In 2015, the Board adopted a Basin Plan that requires the City to reduce the total dissolved solids (TDS or salts) in the WWTP discharge and future recycled water. The City has selected to implement reverse osmosis treatment to reduce TDS, and the Board has issued a compliance order establishing mandatory timelines for the completion of the WWTP expansion and TDS treatment. The reverse osmosis treatment removes TDS from the water and creates a brine waste product that must be disposed of. The deadline for complying with the order before fines will be assessed against the City is to have the new treatment facilities operational by 2020 and mitigate for excess TDS complete by August 2025. Also, a failure to comply by the deadline could result in a cease and desist order from the State, which could lead to a moratorium against all development, residential, retail and commercial. This result is not acceptable.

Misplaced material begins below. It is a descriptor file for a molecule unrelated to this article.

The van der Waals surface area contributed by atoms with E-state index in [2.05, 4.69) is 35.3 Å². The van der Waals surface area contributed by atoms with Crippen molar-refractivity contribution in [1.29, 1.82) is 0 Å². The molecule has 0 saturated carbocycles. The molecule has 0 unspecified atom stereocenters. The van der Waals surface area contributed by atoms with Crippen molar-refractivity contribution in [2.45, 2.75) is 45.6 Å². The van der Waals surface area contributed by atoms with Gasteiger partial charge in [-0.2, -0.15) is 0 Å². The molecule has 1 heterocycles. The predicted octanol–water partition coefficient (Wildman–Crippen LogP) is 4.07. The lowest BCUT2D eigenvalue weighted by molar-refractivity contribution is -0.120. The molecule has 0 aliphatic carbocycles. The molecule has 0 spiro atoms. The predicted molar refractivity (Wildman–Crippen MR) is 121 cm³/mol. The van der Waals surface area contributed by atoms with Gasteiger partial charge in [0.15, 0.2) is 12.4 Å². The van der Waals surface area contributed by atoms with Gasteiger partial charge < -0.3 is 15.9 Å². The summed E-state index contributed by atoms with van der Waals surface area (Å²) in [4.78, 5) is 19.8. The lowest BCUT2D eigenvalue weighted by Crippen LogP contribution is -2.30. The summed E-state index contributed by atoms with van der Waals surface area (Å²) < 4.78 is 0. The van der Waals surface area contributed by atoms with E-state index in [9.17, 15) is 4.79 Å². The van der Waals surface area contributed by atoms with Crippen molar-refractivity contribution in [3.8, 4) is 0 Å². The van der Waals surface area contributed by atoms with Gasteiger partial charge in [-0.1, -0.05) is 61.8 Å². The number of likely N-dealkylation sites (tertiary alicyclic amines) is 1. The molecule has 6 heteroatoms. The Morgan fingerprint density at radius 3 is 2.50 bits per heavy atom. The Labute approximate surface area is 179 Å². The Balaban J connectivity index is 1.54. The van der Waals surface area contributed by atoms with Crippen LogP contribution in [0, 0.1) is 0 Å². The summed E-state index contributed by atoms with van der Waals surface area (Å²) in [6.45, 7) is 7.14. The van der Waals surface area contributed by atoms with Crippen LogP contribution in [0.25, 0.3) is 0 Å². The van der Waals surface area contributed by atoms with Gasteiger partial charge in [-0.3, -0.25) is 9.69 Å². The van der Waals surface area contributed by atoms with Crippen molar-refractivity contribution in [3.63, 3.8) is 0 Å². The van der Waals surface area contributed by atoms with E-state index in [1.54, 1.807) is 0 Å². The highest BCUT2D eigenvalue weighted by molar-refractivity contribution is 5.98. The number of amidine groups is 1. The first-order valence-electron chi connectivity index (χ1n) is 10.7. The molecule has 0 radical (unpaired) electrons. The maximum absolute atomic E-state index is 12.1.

The WWTP expansion and salt mitigation facilities will cost the City approximately $110 million, $65 million for the plant expansion and another $45 million for a brine disposal pipeline to connect to the Inland Empire Brine Line (IEBL). The City’s brine line will be 12-inch diameter and 23-miles long. It will be constructed from the City’s WWTP to San Bernardino where it will connect to the IEBL. The IEBL pipeline extends from San Bernardino to Orange County Sanitation District’s (OCSD’s) treatment facility in Fountain Valley. The brine disposal cost includes the purchase of pipeline capacity in the IEBL as well as treatment capacity at OCSD’s facility. The existing sewer rates will provide the debt service to fund the plant expansion but does not cover the cost of the brine disposal facilities or connecting to the IEBL.
The decision to increase sewer rates on a community who has already given so much and have been so damaged by the previous council and administration is not an easy one for this council to make. We have already increased sewer connection fees on homes developed in the future from $3,194 to $5,125 per home to ensure that the new developments pay their share of the costs. Unfortunately, the City won't be able to cover the costs without a rate increase.